Dietary Fats and Oils: The Good, The Bad and The Ugly
When I began studying nutrition in the 1990s, we were taught that the healthiest diet was a low-fat diet. Fat has been demonized for decades based on faulty research by Dr. Ancel Keys that correlated dietary fat with cardiovascular disease and obesity. The problem with this correlation is that it was merely a correlation. Other factors such as fruit and vegetable intake and lifestyle were not taken into consideration. For example, if crime rates increase and the rate of ice cream sales also increases during the same time period, can we say ice cream intake causes people to commit more crime? Studies that correlate one thing with another can not necessarily determine causation. In his landmark Seven Countries Study which examined the association between dietary saturated fat and cardiovascular disease, Keys omitted data from countries like France, Germany, Switzerland and Sweden where fat intake is high yet they have less incidence of cardiovascular disease. This was done to help prove his hypothesis about fat causing heart disease.
Newer research has found is that a low-fat diet may not be the answer to optimal health. When the food industry started formulating low-fat and fat-free products based on the incomplete research done in the past, Americans started consuming food products with little to no fat and higher amounts of carbohydrates and sugars. Chronic diseases such as obesity, diabetes, cancer and cardiovascular disease increased despite people avoiding dietary fats and cholesterol-containing foods such as eggs. Despite the newer information on fat metabolism, Americans are still wary of consuming fat and many believe dietary fat causes weight gain, cardiovascular disease, and other chronic conditions. Changing this narrative is important so that people understand that fat can be a healthy part of your diet and attention should be paid to lowering processed carbohydrates and sugars instead of avoiding fats. Dietary fats provide energy and are essential for health. Fats are the building blocks of all cell membranes, central nervous system tissues including brain tissue, they are involved in cell communication and are also needed for hormone production. Healthy amounts of the right fats and can also be helpful for weight management and maintaining insulin sensitivity. In this article, I will review which fats are best and educate you on how to choose the best quality healthy fats which are most physiologically compatible with your body’s needs.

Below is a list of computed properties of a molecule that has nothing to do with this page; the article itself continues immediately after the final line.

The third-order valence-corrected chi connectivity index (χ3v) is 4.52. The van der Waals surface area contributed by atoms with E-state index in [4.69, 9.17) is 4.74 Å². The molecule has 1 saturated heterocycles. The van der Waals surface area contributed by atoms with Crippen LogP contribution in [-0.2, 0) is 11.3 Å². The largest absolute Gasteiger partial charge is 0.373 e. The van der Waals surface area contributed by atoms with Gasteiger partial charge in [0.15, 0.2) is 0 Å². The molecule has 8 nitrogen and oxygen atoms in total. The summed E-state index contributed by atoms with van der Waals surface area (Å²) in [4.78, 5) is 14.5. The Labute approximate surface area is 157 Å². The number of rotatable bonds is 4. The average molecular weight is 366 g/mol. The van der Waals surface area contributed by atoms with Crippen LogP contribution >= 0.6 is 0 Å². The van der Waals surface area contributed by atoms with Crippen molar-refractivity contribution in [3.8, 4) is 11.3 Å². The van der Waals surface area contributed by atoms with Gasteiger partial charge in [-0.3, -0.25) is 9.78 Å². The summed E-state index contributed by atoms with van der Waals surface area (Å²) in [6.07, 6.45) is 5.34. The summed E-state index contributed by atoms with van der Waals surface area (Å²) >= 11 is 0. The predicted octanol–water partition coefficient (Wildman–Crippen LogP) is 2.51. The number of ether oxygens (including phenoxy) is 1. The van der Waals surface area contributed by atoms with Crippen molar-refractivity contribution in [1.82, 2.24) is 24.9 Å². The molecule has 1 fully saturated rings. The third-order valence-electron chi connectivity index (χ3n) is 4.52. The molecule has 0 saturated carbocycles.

Essential fatty acids are fats that our body can not produce and must be consumed from the foods we eat. These fats include Omega 6 fats: Linoleic acid (LA), Gamma-linolenic acid (GLA), Conjugated linoleic acid (CLA) and Arachidonic acid (AA). These oils are found in vegetable oils, soybeans, animal proteins, nuts, seeds, safflower and sunflower oils and corn. The other family of essential fats are the omega 3 fats: alpha-linolenic acid (ALA), Eicosapentaenoic acid (EPA), Docosahexaenoic acid. Sources of omega 3 fats include: fatty fish such as wild-caught salmon, sardines, cod and mackerel, nuts, seeds, eggs (organic pasture-raised).
Omega 6 and omega 3 fats are necessary in the diet. They play important roles in structural integrity of cell membranes and influence inflammation in opposing ways. Omega 6 fats can be used to make inflammatory molecules in the body known as prostaglandins and leukotrienes. These are a part of your immune system. Omega 3 fats are more anti-inflammatory making different types of prostaglandins and leukotrienes that are less inflammatory compounds. These fats should be consumed in certain amounts so they are in balance. It is recommended to eat a 4:1 ratio of omega 6 to omega 3 fats for the body to be in balance. Unfortunately, our standard American diet tends to be very high in omega 6 fats with little to no consumption of omega 3 fats. Omega 6 fat intake in America has been found to be as high as a 25:1 ratio of omega 6 to omega 3 fats instead of 4:1. This is due to use of cooking oils high in Omega 6 fats, high intake of animal products, and commercial uses of these fats to make processed foods such as dressings, chips, crackers and even protein bars. Americans are also notorious for not eating enough vegetables, nuts, seeds fatty fish which are sources of omega 3 fats leaving us with more inflammation, pain and suboptimal cell membrane and central nervous system tissues.
Increasing your intake of omega 3 fats can disrupt the inflammatory effects of too much omega 6 fats in the diet. Choosing foods high in omega 3 fats such as fatty fish, organic pasture raised eggs, walnuts, chia seeds, hemp seeds and ground flax seeds. Many people find it helpful to take an omega 3 supplement containing both EPA and DHA but it is easy to get sufficient omega 3 fats from foods.
Healthy Fat Options: “The Good”
Choosing the right fats that provide your body with the building blocks it needs to make body tissues and cell membranes is essential for the body to function correctly. Healthy fats are physiologically more compatible than other fats and oils and are necessary for healing and rebuilding body tissues. So which fats are best and what makes them superior? We take many things into consideration including the chemical structure of the oil, how processed the oil is and how well it tolerates heat when cooking. Certain oils are more sensitive to heat and start to burn or smoke at lower temperatures. These oils are not recommended for cooking and are best used for dressing foods at room temperature. If an oil is heated past its smoke point, the chemical structure can change making it a more toxic and inflammatory oil.
A good rule of thumb is to choose fats that are stable in at higher temperatures such as avocado oil, coconut oil, grass-fed butter or ghee (organic). Save olive oil or nut oils for dressing your food. Traditional animal fats are also an option for cooking but are saturated fats and are best used in small amounts. Animal fats are best from clean sources that are organic and pasture raised. Some people that have elevated blood lipids or genetics that affect saturated fat metabolism should monitor their intake of animal fats using small amounts and rotating them in and out of the diet in balance with healthy plant fats. The following table was adapted from educational documents from the Institute of Functional medicine and reviews common fats and oils that are acceptable for cooking and dressing.
|High heat cooking, low-heat cooking, dressing, finishing
|High-heat cooking, baking
|Ghee is butterfat with the animal solids removed. Some people who are sensitive to dairy may not be sensitive to ghee
|High-heat cooking, sauteing, baking
|Coconut oil is solid at room temperature because it is a saturated fat. If sold as a liquid at room temperature it has been blended with another oil
|Lard (pork, bacon fat)
|Source should be pasture-raised, sustainable raised and organic
|Macadamia Nut Oil
|Low-heat cooking, dressing, finishing
|High heat cooking, Low heat cooking, dressing, finishing